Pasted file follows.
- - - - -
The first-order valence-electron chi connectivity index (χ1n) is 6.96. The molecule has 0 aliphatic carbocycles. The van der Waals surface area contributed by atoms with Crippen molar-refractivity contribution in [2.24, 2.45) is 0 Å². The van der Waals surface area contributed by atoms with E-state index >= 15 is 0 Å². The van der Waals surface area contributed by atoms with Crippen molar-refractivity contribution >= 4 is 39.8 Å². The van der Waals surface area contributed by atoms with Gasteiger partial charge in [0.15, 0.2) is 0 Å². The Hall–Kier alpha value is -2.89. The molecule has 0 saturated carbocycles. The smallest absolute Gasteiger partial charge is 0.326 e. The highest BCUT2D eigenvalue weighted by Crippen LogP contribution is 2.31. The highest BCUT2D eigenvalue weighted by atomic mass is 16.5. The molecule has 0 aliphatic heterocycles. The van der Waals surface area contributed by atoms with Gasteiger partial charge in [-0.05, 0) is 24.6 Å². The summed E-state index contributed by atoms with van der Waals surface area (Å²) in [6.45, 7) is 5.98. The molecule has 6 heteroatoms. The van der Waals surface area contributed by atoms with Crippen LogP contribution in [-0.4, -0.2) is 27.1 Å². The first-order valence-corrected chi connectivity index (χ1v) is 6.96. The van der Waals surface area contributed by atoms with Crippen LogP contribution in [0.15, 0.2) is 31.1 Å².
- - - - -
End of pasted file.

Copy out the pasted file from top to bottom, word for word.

The first-order valence-electron chi connectivity index (χ1n) is 6.96. The molecule has 0 aliphatic carbocycles. The van der Waals surface area contributed by atoms with Crippen molar-refractivity contribution in [2.24, 2.45) is 0 Å². The van der Waals surface area contributed by atoms with E-state index >= 15 is 0 Å². The van der Waals surface area contributed by atoms with Crippen molar-refractivity contribution >= 4 is 39.8 Å². The van der Waals surface area contributed by atoms with Gasteiger partial charge in [0.15, 0.2) is 0 Å². The Hall–Kier alpha value is -2.89. The molecule has 0 saturated carbocycles. The smallest absolute Gasteiger partial charge is 0.326 e. The highest BCUT2D eigenvalue weighted by Crippen LogP contribution is 2.31. The highest BCUT2D eigenvalue weighted by atomic mass is 16.5. The molecule has 0 aliphatic heterocycles. The van der Waals surface area contributed by atoms with Gasteiger partial charge in [-0.05, 0) is 24.6 Å². The summed E-state index contributed by atoms with van der Waals surface area (Å²) in [6.45, 7) is 5.98. The molecule has 6 heteroatoms. The van der Waals surface area contributed by atoms with Crippen LogP contribution in [-0.4, -0.2) is 27.1 Å². The first-order valence-corrected chi connectivity index (χ1v) is 6.96. The van der Waals surface area contributed by atoms with Crippen LogP contribution in [0.15, 0.2) is 31.1 Å².